At the close of the Cold War, much of the world was concerned that America, with its instinct for isolationism, would express satisfaction with global victory, gather up its men and equipment and head back across the oceans to the testudinal safety of its homeland. Some welcomed the prospect: the Chinese, for example, looked forward to a lot more elbow-room in Asia. The French were also heartened by the promise of a less pervasive America, seeing the opportunity for reasserting French primacy in Europe, an instinct induced by both nostalgia and self-delusion.
But most of the world, it seemed, didn’t much like the idea of American withdrawal. The British, those consummate players of the Washington game, suddenly became fidgety at the table. It looked as if they were about to lose their ace in the hole. Others feared that America, as the sole remaining superpower, would abandon the world to its own disorder.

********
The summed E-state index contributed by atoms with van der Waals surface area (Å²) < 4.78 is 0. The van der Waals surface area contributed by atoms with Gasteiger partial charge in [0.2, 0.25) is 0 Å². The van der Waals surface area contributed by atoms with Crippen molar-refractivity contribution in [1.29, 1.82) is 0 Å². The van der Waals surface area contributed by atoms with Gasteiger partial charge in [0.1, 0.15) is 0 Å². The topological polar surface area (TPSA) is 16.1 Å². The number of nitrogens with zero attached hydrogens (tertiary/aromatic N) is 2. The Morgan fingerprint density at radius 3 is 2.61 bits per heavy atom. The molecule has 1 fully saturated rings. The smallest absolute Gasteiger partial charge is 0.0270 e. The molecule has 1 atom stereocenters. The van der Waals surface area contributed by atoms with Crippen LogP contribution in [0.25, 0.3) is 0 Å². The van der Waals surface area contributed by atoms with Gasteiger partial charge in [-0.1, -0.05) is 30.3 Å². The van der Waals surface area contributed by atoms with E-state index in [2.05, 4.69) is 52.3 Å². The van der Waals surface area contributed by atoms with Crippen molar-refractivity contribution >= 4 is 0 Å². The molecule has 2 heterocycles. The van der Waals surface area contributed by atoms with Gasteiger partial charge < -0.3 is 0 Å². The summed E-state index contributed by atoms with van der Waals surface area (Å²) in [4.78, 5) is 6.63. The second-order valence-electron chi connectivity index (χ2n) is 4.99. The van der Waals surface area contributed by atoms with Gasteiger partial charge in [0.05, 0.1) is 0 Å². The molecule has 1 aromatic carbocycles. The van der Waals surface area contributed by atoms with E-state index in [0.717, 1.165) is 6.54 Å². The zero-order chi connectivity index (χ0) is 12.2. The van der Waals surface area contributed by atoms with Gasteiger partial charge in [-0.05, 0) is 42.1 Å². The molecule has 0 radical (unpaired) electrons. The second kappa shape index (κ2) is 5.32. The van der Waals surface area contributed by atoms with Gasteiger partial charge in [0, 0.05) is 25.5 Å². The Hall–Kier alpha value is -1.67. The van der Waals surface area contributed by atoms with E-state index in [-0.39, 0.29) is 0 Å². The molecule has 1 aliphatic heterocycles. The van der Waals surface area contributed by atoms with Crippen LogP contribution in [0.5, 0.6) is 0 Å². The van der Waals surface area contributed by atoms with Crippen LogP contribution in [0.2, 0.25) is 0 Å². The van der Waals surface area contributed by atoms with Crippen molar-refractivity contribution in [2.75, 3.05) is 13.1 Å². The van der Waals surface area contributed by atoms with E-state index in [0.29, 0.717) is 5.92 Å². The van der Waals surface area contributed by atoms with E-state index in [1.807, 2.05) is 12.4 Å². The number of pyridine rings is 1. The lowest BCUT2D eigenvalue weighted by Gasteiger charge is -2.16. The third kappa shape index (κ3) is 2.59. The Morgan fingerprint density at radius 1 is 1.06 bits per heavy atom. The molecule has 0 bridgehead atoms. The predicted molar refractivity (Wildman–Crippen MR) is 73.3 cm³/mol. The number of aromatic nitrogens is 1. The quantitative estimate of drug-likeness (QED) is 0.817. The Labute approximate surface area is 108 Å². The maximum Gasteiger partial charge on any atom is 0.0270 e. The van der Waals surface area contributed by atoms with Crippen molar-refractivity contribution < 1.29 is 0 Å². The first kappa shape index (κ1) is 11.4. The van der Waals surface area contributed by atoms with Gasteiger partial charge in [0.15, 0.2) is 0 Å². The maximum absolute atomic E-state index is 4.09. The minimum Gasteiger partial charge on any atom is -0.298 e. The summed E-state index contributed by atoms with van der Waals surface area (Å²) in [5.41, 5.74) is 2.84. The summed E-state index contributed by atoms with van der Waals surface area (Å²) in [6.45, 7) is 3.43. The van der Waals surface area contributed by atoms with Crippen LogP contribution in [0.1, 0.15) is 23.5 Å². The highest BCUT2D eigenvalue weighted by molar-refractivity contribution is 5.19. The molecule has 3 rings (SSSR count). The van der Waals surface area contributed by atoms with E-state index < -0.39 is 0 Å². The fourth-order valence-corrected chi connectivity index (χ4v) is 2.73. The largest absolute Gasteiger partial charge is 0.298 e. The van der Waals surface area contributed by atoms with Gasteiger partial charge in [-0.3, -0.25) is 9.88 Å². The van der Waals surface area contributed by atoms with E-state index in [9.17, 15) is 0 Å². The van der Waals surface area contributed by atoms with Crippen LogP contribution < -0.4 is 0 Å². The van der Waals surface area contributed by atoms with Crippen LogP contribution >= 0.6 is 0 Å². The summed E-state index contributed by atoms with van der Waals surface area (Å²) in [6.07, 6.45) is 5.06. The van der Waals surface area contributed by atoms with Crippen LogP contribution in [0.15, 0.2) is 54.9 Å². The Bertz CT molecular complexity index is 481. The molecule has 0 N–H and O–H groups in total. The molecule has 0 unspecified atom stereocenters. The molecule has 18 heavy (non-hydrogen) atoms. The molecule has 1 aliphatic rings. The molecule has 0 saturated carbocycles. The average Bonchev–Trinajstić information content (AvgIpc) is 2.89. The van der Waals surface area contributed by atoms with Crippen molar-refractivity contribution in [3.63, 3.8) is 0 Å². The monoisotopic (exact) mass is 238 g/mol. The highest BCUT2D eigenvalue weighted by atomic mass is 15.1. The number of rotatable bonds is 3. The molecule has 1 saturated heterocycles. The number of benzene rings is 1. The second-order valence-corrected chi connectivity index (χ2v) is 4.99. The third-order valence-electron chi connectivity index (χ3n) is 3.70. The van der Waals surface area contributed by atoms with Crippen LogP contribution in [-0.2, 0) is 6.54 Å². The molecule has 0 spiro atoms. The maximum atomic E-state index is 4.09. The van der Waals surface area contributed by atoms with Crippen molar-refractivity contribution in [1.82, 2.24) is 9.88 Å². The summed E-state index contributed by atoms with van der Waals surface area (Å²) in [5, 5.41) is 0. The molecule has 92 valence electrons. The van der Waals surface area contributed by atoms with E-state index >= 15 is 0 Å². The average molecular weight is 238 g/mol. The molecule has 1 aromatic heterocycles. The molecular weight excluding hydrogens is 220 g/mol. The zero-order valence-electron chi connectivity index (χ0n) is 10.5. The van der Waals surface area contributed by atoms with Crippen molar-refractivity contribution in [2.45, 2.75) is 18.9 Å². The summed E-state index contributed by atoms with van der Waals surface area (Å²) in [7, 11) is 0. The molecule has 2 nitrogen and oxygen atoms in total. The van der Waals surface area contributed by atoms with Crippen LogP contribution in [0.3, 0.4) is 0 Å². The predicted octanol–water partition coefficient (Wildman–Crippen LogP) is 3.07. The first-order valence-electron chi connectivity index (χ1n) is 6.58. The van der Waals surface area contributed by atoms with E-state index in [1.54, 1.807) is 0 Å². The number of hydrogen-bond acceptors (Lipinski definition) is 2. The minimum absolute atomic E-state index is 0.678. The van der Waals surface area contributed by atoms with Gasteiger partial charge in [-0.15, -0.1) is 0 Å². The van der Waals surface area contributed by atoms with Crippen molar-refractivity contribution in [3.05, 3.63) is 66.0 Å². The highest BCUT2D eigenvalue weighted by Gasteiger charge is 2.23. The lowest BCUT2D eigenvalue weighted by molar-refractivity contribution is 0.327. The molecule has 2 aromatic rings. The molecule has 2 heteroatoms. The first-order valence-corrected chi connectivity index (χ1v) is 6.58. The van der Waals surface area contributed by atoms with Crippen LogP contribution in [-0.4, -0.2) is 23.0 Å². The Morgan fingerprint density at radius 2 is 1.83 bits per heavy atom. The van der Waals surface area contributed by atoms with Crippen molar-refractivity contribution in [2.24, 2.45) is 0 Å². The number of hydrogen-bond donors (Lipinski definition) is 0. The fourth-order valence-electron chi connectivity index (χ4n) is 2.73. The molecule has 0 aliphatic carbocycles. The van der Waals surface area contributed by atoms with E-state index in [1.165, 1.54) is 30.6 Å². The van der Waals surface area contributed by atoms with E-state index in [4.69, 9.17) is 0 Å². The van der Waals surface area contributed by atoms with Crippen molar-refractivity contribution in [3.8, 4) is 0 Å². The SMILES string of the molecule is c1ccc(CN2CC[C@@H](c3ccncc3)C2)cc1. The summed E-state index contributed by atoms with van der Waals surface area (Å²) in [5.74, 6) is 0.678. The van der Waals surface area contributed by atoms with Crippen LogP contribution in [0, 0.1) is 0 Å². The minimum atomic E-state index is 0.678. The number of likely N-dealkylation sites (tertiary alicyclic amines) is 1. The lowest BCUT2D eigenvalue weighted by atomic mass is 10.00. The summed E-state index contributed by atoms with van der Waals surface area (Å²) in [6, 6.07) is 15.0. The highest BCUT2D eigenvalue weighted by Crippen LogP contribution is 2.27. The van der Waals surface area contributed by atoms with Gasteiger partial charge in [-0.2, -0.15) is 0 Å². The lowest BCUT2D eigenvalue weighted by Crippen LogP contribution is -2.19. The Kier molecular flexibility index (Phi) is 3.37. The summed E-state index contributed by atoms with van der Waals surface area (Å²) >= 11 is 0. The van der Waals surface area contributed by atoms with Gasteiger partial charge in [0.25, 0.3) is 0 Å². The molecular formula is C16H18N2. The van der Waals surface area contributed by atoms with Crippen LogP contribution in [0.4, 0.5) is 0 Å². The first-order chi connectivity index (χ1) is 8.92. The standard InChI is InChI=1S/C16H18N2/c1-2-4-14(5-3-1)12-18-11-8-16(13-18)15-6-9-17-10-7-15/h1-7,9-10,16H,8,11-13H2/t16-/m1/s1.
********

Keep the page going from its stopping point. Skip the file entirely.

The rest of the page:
This did not happen. Across the American political spectrum it was largely agreed that the era of isolationism was dead. What did happen, however, was that the United States, for all its considerable military and economic muscle, had little idea what to do with it. Without the structure of the